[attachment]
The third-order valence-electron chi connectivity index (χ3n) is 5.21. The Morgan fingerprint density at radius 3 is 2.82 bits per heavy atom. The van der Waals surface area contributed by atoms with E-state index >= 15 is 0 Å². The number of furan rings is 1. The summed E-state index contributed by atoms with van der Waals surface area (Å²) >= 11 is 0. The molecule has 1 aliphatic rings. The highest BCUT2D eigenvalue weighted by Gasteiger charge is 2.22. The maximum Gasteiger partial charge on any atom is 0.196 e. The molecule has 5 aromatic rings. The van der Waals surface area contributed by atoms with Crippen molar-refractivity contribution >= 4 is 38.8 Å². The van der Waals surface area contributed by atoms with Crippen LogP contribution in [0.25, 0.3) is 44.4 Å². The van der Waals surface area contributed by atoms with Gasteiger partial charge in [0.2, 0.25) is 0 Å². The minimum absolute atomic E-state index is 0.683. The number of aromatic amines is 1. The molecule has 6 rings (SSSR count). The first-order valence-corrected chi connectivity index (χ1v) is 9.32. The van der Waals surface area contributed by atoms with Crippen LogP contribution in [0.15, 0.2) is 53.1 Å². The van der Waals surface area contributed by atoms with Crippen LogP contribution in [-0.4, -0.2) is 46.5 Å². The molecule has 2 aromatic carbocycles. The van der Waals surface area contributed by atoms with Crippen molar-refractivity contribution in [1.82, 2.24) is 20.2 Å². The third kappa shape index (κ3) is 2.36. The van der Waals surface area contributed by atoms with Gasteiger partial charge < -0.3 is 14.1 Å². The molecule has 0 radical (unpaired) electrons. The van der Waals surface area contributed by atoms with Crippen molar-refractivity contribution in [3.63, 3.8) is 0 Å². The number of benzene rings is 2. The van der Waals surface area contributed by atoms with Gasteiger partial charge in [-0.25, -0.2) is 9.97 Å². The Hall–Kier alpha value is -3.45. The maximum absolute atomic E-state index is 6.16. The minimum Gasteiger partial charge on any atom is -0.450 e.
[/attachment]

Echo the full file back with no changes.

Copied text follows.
The third-order valence-electron chi connectivity index (χ3n) is 5.21. The Morgan fingerprint density at radius 3 is 2.82 bits per heavy atom. The van der Waals surface area contributed by atoms with E-state index >= 15 is 0 Å². The number of furan rings is 1. The summed E-state index contributed by atoms with van der Waals surface area (Å²) >= 11 is 0. The molecule has 1 aliphatic rings. The highest BCUT2D eigenvalue weighted by Gasteiger charge is 2.22. The maximum Gasteiger partial charge on any atom is 0.196 e. The molecule has 5 aromatic rings. The van der Waals surface area contributed by atoms with Crippen molar-refractivity contribution >= 4 is 38.8 Å². The van der Waals surface area contributed by atoms with Crippen LogP contribution in [0.25, 0.3) is 44.4 Å². The van der Waals surface area contributed by atoms with Gasteiger partial charge in [0.2, 0.25) is 0 Å². The minimum absolute atomic E-state index is 0.683. The number of aromatic amines is 1. The molecule has 6 rings (SSSR count). The first-order valence-corrected chi connectivity index (χ1v) is 9.32. The van der Waals surface area contributed by atoms with Crippen LogP contribution in [0.15, 0.2) is 53.1 Å². The van der Waals surface area contributed by atoms with Crippen LogP contribution in [-0.4, -0.2) is 46.5 Å². The molecule has 2 aromatic carbocycles. The van der Waals surface area contributed by atoms with Crippen molar-refractivity contribution in [1.82, 2.24) is 20.2 Å². The third kappa shape index (κ3) is 2.36. The van der Waals surface area contributed by atoms with Gasteiger partial charge < -0.3 is 14.1 Å². The molecule has 0 radical (unpaired) electrons. The van der Waals surface area contributed by atoms with Crippen molar-refractivity contribution in [3.63, 3.8) is 0 Å². The number of benzene rings is 2. The van der Waals surface area contributed by atoms with Gasteiger partial charge in [-0.25, -0.2) is 9.97 Å². The Hall–Kier alpha value is -3.45. The maximum absolute atomic E-state index is 6.16. The minimum Gasteiger partial charge on any atom is -0.450 e.